Of course, we've now assumed that this accumulation map is just an abstract object in the plane. Instead, let's represent it as a grayscale image and draw on it in the GIMP and see what happens. Of course we're going to end up with aliasing when we draw a circle on a rectangular grid. However, the image no longer has to be strictly black & white and there's no reason that it has to be a regular geometric shape.
This process is called the Xach Transform after #gimp denizen and Phlux groupie Zachary Beane.
All of the expressions are in examples.txt and all of the GIMP XCF files produced with them are in examples-xcf.tar.gz.
The first and simplest example uses this MathMap expression:
bailout = user_slider("bailout", 1, 64); maxiter = user_slider("max.iter", 64, 2048); mesc = user_image ("accumulation_map"); mxmin = user_slider("Map_X_Min", -5, 5); mxmax = user_slider("Map_X_Max", -5, 5); mymin = user_slider("Map_Y_Min", -5, 5); mymax = user_slider("Map_Y_Max", -5, 5); c = ri:[lerp(x/X, user_slider("Img_X_Min", -0.5, 1.0), user_slider("Img_X_Max", -0.5, 1.0)), lerp(y/Y, user_slider("Img_Y_Min", -0.75, 0.75), user_slider("Img_Y_Max", -0.75, 0.75)) + 0.75]; scalex = X / (mxmax - mxmin); scaley = Y / (mymax - mymin); z = c; accum = 0; iter = 0; while ((accum < bailout) && (iter < maxiter)) do z = (z^2) + c; accum = accum + gray(origVal(xy:[scalex * z[0], scaley * z[1]], mesc)); iter = iter + 1; end; gradient (((iter/maxiter)^0.2)%1.0)
Briefly, the parameters are:
With this input image as the accumulation map (and the appropriate parameters), we get an image in which the effects of the squiggles drawn on the circle are visible in the resulting image (a bit of sharpening was applied to make them more visible):
To make these effects even more visible, we can progressively rotate the accumulation map. Note that we're using some more sophisticated mathematics and MathMap functions:
c = ri:[lerp(x/X, user_slider("T_min_X", -0.5, 1.0), -user_slider("T_max_X", -1.0, 0.5)), lerp(y/Y, user_slider("T_min_Y", -0.75, 0.75), -user_slider("T_max_Y", -0.75, 0.75))+0.75]; minx = user_slider("M_min_X", -5, 5); maxx = -user_slider("M_max_X", -5, 5); miny = user_slider("M_min_Y", -5, 5); maxy = -user_slider("M_max_Y", -5, 5); threshold = user_slider("Threshold", 1, 64); maxcount = user_slider("Max.Iter", 64, 2048); xscale = X / (maxx - minx); yscale = Y / (maxy - miny); z = ri:[0,0]; accum = 0; count = 0; ang = 360 * t; rmat = m2x2:[cos(ang), -sin(ang), sin(ang), cos(ang)]; while ((accum < threshold) && (count < maxcount)) do z=(z^2) + c; accum = accum + gray(origVal((xy:[xscale * z[0], yscale * z[1]]) * rmat, user_image("Accumulation Map"))); count = count + 1; end; gradient ((16*count/maxcount)%1.0)
A few of the parameters were renamed here, and I changed the sign of the _max_ coordinates so I wouldn't have to keep pulling those sliders over to the right. Here are the results:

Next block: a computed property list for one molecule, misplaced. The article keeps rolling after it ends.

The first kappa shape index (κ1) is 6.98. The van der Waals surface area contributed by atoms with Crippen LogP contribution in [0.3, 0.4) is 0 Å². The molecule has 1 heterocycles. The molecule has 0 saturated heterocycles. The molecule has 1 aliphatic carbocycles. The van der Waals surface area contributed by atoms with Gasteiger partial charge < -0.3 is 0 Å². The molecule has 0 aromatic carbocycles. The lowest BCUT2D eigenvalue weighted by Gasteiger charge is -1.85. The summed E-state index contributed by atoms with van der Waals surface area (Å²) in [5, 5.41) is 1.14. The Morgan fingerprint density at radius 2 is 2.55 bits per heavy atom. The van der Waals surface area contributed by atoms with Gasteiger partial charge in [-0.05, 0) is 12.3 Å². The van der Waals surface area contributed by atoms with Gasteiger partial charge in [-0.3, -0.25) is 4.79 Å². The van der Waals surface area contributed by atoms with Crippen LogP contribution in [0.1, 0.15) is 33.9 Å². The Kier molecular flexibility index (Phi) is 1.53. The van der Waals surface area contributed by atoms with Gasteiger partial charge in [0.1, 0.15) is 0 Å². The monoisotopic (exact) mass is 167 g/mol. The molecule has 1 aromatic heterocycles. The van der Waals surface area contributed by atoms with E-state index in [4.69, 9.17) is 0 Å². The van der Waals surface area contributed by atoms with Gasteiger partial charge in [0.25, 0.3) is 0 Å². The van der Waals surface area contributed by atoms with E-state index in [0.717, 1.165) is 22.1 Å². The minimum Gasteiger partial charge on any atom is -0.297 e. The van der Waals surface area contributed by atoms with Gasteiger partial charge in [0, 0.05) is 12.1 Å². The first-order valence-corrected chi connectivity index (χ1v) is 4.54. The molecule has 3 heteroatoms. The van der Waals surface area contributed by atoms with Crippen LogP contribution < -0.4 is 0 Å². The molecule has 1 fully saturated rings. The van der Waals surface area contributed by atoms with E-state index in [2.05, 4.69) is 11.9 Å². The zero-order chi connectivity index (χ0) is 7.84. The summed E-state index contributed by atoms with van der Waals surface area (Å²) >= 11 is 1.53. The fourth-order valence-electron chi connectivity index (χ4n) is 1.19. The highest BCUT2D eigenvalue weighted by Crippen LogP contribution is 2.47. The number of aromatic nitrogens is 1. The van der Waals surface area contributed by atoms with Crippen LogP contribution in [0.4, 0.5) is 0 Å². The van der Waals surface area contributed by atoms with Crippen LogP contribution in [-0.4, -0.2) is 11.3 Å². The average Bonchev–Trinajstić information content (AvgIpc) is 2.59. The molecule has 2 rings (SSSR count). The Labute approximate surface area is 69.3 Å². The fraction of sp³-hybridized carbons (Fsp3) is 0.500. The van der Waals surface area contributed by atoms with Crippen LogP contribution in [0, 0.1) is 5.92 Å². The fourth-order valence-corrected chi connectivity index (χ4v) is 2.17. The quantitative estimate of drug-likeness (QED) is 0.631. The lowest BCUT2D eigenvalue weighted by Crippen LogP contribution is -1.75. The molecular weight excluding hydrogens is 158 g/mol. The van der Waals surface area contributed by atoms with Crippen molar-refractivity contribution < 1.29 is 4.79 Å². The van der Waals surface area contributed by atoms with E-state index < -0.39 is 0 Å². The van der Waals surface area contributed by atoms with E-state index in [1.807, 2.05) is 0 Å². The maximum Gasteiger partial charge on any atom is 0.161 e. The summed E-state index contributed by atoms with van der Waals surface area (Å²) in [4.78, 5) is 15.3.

The iteration function for our simple Mandelbrot set was z=z^{2}+c. Even in the simplest of cases, this function reveals beautiful and mysterious images. Of course we can use other powers or other functions, but if you've been paying attention, you'll know that this paper is about using images as parameters to fractal functions. So, the next experiment was to alter the value of z after each iteration, based on the value of a user-specified image.
How about if we nudge z a little bit after each iteration based on the image value? In this example, we use a solid noise function to alter the radius of z at each iteration. We animate the image by rotating the map as before.
c = ri:[lerp(x/X, user_slider("T_min_X", -0.5, 1.0), -user_slider("T_max_X", -1.0, 0.5)), lerp(y/Y, user_slider("T_min_Y", -0.75, 0.75), -user_slider("T_max_Y", -0.75, 0.75))+0.75]; minx = user_slider("M_min_X", -2, 2); maxx = -user_slider("M_max_X", -2, 2); miny = user_slider("M_min_Y", -2, 2); maxy = -user_slider("M_max_Y", -2, 2); threshold = user_slider("Threshold", 2, 64); maxcount = user_slider("Max.Iter", 64, 2048); xscale = X / (maxx - minx); yscale = Y / (maxy - miny); z = ri:[0,0]; accum = 0; count = 0; ang = 360 * t; rmat = m2x2:[cos(ang), -sin(ang), sin(ang), cos(ang)]; while ((abs(z) < threshold) && (count < maxcount)) do z = (z^2) + c; z = z * (gray(origVal((xy:[xscale * z[0], yscale * z[1]])*rmat)) + user_slider("mult_offset",0.5,1)); count = count + 1; end; gradient (((4*count/maxcount)%1.0)^0.25)
In this expression, the mult_offset parameter is used to shift the 0.0 - 1.0 range of the radius multiplier. As always, the exact parameters are left as an exercise for the reader -- here are my first results:
I must admit that I was surprised by that one ... wow.
Here's another nifty one: we alter the power to which z is raised at each iteration based on the image value.